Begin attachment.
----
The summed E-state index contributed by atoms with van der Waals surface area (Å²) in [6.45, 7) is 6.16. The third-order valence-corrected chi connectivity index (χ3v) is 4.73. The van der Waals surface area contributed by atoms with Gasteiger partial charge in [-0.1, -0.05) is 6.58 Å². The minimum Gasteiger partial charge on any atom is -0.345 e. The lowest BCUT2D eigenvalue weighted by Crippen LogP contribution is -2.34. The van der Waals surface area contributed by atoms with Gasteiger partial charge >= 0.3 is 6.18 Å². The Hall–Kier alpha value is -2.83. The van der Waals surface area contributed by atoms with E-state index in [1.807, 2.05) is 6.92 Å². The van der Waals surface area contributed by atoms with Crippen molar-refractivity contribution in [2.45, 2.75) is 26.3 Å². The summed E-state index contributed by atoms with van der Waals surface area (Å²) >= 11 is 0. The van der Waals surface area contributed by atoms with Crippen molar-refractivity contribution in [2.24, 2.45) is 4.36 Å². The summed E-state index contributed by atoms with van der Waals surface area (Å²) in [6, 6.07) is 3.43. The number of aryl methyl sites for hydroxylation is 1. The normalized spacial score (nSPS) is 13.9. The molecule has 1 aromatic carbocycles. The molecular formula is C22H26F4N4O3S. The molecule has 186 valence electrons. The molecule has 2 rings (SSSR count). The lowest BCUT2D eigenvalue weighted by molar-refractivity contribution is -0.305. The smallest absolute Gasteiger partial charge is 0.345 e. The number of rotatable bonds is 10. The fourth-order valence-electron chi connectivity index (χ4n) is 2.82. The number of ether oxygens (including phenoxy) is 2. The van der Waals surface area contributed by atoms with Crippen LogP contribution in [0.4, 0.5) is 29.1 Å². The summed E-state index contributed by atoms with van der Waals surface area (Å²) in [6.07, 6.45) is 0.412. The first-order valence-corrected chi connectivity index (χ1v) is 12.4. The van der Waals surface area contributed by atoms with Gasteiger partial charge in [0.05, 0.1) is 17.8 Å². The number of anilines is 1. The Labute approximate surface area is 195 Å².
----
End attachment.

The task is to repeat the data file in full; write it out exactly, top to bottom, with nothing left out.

The summed E-state index contributed by atoms with van der Waals surface area (Å²) in [6.45, 7) is 6.16. The third-order valence-corrected chi connectivity index (χ3v) is 4.73. The van der Waals surface area contributed by atoms with Gasteiger partial charge in [-0.1, -0.05) is 6.58 Å². The minimum Gasteiger partial charge on any atom is -0.345 e. The lowest BCUT2D eigenvalue weighted by Crippen LogP contribution is -2.34. The van der Waals surface area contributed by atoms with Gasteiger partial charge >= 0.3 is 6.18 Å². The Hall–Kier alpha value is -2.83. The van der Waals surface area contributed by atoms with E-state index in [1.807, 2.05) is 6.92 Å². The van der Waals surface area contributed by atoms with Crippen molar-refractivity contribution in [2.45, 2.75) is 26.3 Å². The summed E-state index contributed by atoms with van der Waals surface area (Å²) >= 11 is 0. The van der Waals surface area contributed by atoms with Crippen molar-refractivity contribution in [2.24, 2.45) is 4.36 Å². The summed E-state index contributed by atoms with van der Waals surface area (Å²) in [6, 6.07) is 3.43. The number of aryl methyl sites for hydroxylation is 1. The normalized spacial score (nSPS) is 13.9. The molecule has 1 aromatic carbocycles. The molecular formula is C22H26F4N4O3S. The molecule has 186 valence electrons. The molecule has 2 rings (SSSR count). The lowest BCUT2D eigenvalue weighted by molar-refractivity contribution is -0.305. The smallest absolute Gasteiger partial charge is 0.345 e. The number of rotatable bonds is 10. The fourth-order valence-electron chi connectivity index (χ4n) is 2.82. The number of ether oxygens (including phenoxy) is 2. The van der Waals surface area contributed by atoms with Crippen LogP contribution in [0.4, 0.5) is 29.1 Å². The summed E-state index contributed by atoms with van der Waals surface area (Å²) in [6.07, 6.45) is 0.412. The first-order valence-corrected chi connectivity index (χ1v) is 12.4. The van der Waals surface area contributed by atoms with Gasteiger partial charge in [0.05, 0.1) is 17.8 Å². The number of anilines is 1. The Labute approximate surface area is 195 Å².